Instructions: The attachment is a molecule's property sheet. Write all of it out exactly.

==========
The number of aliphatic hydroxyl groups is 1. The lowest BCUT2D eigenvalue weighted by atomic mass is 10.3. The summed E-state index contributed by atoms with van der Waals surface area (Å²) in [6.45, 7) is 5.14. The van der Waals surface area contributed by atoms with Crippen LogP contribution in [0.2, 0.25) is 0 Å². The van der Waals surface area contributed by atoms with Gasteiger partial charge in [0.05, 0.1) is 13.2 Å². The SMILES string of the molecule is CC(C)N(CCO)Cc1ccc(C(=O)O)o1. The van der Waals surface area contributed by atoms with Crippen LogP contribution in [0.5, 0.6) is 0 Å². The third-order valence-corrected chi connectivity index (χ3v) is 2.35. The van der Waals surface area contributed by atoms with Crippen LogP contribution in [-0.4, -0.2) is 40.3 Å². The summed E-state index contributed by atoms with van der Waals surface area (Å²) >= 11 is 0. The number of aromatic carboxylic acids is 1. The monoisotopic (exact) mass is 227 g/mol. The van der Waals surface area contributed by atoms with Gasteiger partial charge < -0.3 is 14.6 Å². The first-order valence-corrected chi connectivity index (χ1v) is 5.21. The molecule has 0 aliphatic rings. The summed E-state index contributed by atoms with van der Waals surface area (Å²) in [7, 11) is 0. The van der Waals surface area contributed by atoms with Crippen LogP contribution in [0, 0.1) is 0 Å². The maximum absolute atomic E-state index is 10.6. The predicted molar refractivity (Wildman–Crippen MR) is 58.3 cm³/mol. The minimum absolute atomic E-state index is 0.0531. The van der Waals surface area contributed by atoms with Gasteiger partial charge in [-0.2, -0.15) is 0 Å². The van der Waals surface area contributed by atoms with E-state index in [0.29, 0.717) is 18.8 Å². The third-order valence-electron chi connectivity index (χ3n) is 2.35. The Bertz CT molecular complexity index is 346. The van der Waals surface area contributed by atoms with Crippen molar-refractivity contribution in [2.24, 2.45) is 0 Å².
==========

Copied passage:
The number of aliphatic hydroxyl groups is 1. The lowest BCUT2D eigenvalue weighted by atomic mass is 10.3. The summed E-state index contributed by atoms with van der Waals surface area (Å²) in [6.45, 7) is 5.14. The van der Waals surface area contributed by atoms with Crippen LogP contribution in [0.2, 0.25) is 0 Å². The van der Waals surface area contributed by atoms with Gasteiger partial charge in [0.05, 0.1) is 13.2 Å². The SMILES string of the molecule is CC(C)N(CCO)Cc1ccc(C(=O)O)o1. The van der Waals surface area contributed by atoms with Crippen LogP contribution in [0.5, 0.6) is 0 Å². The third-order valence-corrected chi connectivity index (χ3v) is 2.35. The van der Waals surface area contributed by atoms with Crippen LogP contribution in [-0.4, -0.2) is 40.3 Å². The summed E-state index contributed by atoms with van der Waals surface area (Å²) >= 11 is 0. The number of aromatic carboxylic acids is 1. The monoisotopic (exact) mass is 227 g/mol. The van der Waals surface area contributed by atoms with Gasteiger partial charge < -0.3 is 14.6 Å². The first-order valence-corrected chi connectivity index (χ1v) is 5.21. The molecule has 0 aliphatic rings. The summed E-state index contributed by atoms with van der Waals surface area (Å²) in [7, 11) is 0. The van der Waals surface area contributed by atoms with Crippen LogP contribution in [0, 0.1) is 0 Å². The maximum absolute atomic E-state index is 10.6. The predicted molar refractivity (Wildman–Crippen MR) is 58.3 cm³/mol. The minimum absolute atomic E-state index is 0.0531. The van der Waals surface area contributed by atoms with Gasteiger partial charge in [-0.2, -0.15) is 0 Å². The van der Waals surface area contributed by atoms with E-state index in [0.29, 0.717) is 18.8 Å². The third-order valence-electron chi connectivity index (χ3n) is 2.35. The Bertz CT molecular complexity index is 346. The van der Waals surface area contributed by atoms with Crippen molar-refractivity contribution in [2.24, 2.45) is 0 Å².